However, it is also the case that Mom, like many parents in the neighborhood, have a difficult time establishing limits on certain language in certain areas. If everyone in the building, and everyone on the block, dropped curses and slang like a walking hip-hop album, then it’s no surprise that kids will pick up on that. In short, many parents know little about code-switching.
Code-switching was a linguistic tool in use ever since immigrants settled in this country, although it was not studied in depth until the 1940s. It is a tool of both assimilation and identity for individuals that straddle cultural divides or socioeconomic divisions. The code being “switched” is the vocabulary and linguistic nuances used in everyday life. Translated into plain English, this skill allows people to speak one way at a business meeting, another way at home, and even another way with friends.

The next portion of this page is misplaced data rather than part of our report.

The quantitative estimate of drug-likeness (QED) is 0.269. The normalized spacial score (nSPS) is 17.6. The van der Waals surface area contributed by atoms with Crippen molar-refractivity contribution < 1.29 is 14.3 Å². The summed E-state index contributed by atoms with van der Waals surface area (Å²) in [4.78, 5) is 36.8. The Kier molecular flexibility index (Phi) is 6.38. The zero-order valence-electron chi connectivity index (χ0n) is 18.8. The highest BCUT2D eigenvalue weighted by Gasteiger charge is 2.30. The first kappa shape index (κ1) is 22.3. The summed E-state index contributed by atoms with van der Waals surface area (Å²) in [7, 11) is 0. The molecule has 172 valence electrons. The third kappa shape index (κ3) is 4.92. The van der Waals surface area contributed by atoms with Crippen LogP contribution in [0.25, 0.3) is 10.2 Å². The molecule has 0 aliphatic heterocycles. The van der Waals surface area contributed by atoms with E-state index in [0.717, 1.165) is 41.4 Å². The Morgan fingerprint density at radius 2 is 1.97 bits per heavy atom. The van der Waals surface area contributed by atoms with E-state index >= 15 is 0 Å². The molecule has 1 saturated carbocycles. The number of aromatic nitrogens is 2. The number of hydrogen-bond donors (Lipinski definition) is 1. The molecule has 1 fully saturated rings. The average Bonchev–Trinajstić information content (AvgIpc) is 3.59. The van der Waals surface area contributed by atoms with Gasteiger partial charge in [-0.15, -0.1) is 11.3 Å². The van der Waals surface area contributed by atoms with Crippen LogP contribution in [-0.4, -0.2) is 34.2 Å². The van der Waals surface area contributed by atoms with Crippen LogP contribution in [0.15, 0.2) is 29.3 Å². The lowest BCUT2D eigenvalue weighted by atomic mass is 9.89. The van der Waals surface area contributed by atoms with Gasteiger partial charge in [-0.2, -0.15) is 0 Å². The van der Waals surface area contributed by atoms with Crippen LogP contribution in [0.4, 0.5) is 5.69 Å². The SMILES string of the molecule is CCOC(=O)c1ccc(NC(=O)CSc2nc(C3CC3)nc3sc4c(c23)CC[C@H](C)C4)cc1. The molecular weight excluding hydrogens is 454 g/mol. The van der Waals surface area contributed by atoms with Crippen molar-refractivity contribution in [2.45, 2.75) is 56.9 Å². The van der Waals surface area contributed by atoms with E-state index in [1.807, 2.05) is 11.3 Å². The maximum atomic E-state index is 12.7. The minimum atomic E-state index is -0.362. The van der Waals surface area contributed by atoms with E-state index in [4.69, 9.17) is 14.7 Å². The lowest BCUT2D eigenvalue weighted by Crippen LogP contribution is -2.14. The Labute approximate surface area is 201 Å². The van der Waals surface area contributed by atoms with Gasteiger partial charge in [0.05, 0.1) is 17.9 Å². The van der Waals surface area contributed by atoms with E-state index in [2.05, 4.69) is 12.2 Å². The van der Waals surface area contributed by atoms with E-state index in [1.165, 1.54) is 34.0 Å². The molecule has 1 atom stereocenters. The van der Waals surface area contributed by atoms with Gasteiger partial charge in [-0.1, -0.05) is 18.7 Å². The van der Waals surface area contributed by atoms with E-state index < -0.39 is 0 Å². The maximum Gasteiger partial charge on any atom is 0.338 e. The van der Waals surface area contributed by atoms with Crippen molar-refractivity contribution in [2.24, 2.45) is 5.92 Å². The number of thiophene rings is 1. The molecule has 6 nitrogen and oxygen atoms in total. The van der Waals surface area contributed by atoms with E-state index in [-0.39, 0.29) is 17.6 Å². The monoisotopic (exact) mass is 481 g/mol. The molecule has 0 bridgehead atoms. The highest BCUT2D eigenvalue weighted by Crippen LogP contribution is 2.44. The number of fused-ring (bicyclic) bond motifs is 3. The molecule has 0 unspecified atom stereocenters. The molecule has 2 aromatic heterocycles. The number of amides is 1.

One group that has become almost synonymous with this is African Americans. The predominance of a black middle class in this country has led many researchers to conclude that code-switching is an integral part of their success. It allows black professionals to excel in the workplace while still maintaining cultural ties through family and friends.
Even African Americans in popular culture have used code-switching. Don’t believe me? Ask Clair Huxtable, the stern but loving mother from The Cosby Show, played by Phylicia Rashad. Notice how she speaks to outside adults and colleagues as an attorney–it is usually in a bland, friendly, almost stereotypically “white” manner. Now wait until Theo gets in trouble with Cockroach again (a popular theme in the series) and you see a very different Clair, one that would probably ruffle the feathers of the starched suits at her law firm.